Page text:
US Healthcare Market: A Successful Entry Strategy of a SME

Definition and implementation of a Market-Entry Model for a European small manufacturer: Case Study (part 1, to be continued)

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Planning Internationalisation Health products United States of America International marketing International marketing

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The author is Expert in Market Entry Strategies at InterExprt Solutions.

Introduction

This article describes, in some detail, the key planning and subsequent actions implemented by a small European manufacturer of instrumentation in the laboratory testing market to start developing sales of their products in the high-potential - but also challenging - US Healthcare market1.

Background Information

The company had already developed contacts with various US potential distributors over the course of several years and kept looking for new contacts. Despite years of work during shows and exhibitions, beside a few occasional interested parties, there were no sales results from the US market.

Preliminary work: Company’s Assessment and SWOT Analysis

It was decided to start a preliminary assessment on company’s information such as product specifications, marketing material and pricing in order to better understand their product line, how it would fit in the current laboratory practices and how it would be positioned in the US market and compared with competitors.
This assessment work allowed the company to define which products should have been launched first onto the US market, based on the selected target market segment.
In particular, during this initial analysis it became clear why distributors were not interested in marketing the company’s products as presented. The original company strategy was designed based on their experiences in other countries, not considering the key issues related to the US market. Some critical changes in strategy and product line were identified to meet end-user requirements, not necessarily distributors only.

Defining the Entry-Model on the US Market

According to Company’s Assessment results and a related SWOT analysis, different options of Entry-Strategy were taken into consideration, highlighting Pros and Cons of each of them in terms of:

  • Company Proposition
  • Distributors Response
  • Customer Expectations

Partner Selection

It became clear, at this point, the necessity of finding a local partner fitting the Entry-Model2 and able to manage and develop the program.
A local partner was selected: essentially, the company agreed the partner to act on their behalf as their own local commercial office. This included the possibility to form a new fully-owned entity for the purpose of managing their business as generated by our commercial activities.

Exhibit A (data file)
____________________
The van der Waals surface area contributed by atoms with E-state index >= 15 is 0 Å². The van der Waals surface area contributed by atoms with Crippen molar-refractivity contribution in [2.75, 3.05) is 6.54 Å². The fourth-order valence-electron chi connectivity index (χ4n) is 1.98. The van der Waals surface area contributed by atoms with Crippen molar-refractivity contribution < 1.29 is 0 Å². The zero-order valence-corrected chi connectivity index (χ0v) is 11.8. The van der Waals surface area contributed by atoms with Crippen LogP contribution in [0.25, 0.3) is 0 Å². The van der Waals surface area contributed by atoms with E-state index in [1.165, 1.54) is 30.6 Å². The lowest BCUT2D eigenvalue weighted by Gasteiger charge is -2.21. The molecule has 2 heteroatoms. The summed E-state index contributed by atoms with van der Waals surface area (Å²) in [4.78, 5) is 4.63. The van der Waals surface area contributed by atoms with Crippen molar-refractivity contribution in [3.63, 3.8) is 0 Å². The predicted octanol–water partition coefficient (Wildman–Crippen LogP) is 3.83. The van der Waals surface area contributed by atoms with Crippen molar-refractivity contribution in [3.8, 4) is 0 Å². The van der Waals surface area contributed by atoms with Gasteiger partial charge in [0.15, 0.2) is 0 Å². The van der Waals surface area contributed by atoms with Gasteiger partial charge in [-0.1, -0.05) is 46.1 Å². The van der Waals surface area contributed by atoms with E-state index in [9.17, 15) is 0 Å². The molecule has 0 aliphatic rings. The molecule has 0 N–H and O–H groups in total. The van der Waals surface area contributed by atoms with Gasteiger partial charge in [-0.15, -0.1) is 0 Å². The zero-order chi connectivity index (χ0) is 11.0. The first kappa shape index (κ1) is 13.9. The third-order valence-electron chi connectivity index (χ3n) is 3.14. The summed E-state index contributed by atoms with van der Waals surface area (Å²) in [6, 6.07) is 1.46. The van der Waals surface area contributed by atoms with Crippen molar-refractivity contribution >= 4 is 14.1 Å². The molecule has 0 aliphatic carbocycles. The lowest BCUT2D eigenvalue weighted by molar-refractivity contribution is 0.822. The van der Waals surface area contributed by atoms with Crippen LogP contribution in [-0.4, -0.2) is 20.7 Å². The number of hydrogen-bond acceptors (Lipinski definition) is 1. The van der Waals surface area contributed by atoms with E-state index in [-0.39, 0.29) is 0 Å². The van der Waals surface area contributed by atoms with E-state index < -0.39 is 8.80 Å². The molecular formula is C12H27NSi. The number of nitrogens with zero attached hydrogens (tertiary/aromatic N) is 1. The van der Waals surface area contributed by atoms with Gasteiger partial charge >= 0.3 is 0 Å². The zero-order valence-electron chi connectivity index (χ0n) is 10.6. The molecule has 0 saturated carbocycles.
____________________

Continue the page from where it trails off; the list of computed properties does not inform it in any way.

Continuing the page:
Market Entry Model infographic

Action Plan

Together with the local partner, a detailed work plan was set up. Time was of the essence as several key milestones had to be achieved before launching the new product line. The immediate goals in order of importance were:

  • Present a uniform congruent product and services to address a specific market segment
  • Generate marketing material to support the new value proposition
  • Validate US market and distributors interest vis à vis the new image and product proposition interest
  • Set up logistics, initial inventory and finance reporting
  • Selling plan
  • Start selling process

Last but not least, together with the local partner, a sales forecast with agreed upon assumptions was developed to set sales projections, worst/best case scenarios in unit sold and dollars.
This included sales of instruments as well as related consumables and service revenues complete with costs, retail and distributor price lists, expenses, payment terms so to develop a full proforma P&L and cash-flow projections in a long-term scenario (over three fiscal years of activities after the launch of the product).

Execution: IT Tools supporting the Plan

Two important IT tools were developed to support an efficient and effective execution of the company’s plan (thus making a significant difference from their competitors). One IT tool was to create a “Remote Diagnostics” feature which gave the possibility to troubleshoot instrument complaints without travelling to the customer’s site. It was not a new technology but the company was probably the first one in this market segment claiming this feature. This was a big advantage and a selling feature.
The other equally important IT tool was a quotation system based on customer-testing volume. The system graphically showed the actual instrument running costs by comparing the account testing-volume with prices/insurance reimbursement values and the actual amount of supplies needed to run the instrument3.

Ready for Selling in the US market

After a quite extensive planning phase, company was ready to enter the US Healthcare market [...]

See the results of the execution of the company’s Market-Entry Strategy in a follow-up article coming soon on ExportPlanning Magazine.


1) For a detailed documentation of the Case Study, you can contact the author at: bb [at] interexprt.com.
2) The key role of developing strategic partnership in High-Tech sectors was documented in a previous article of ExportPlanning Magazine.
3) With this tool customers could rapidly visualize how long it would take to amortize their purchase over time and made their decision-making process much faster. It also took away pressure on the instrument’s price because the return was more greatly influenced by the customer testing-volume rather than the price of the instrument itself. It gave the information the company needed to forecast their sales, hence to schedule their production.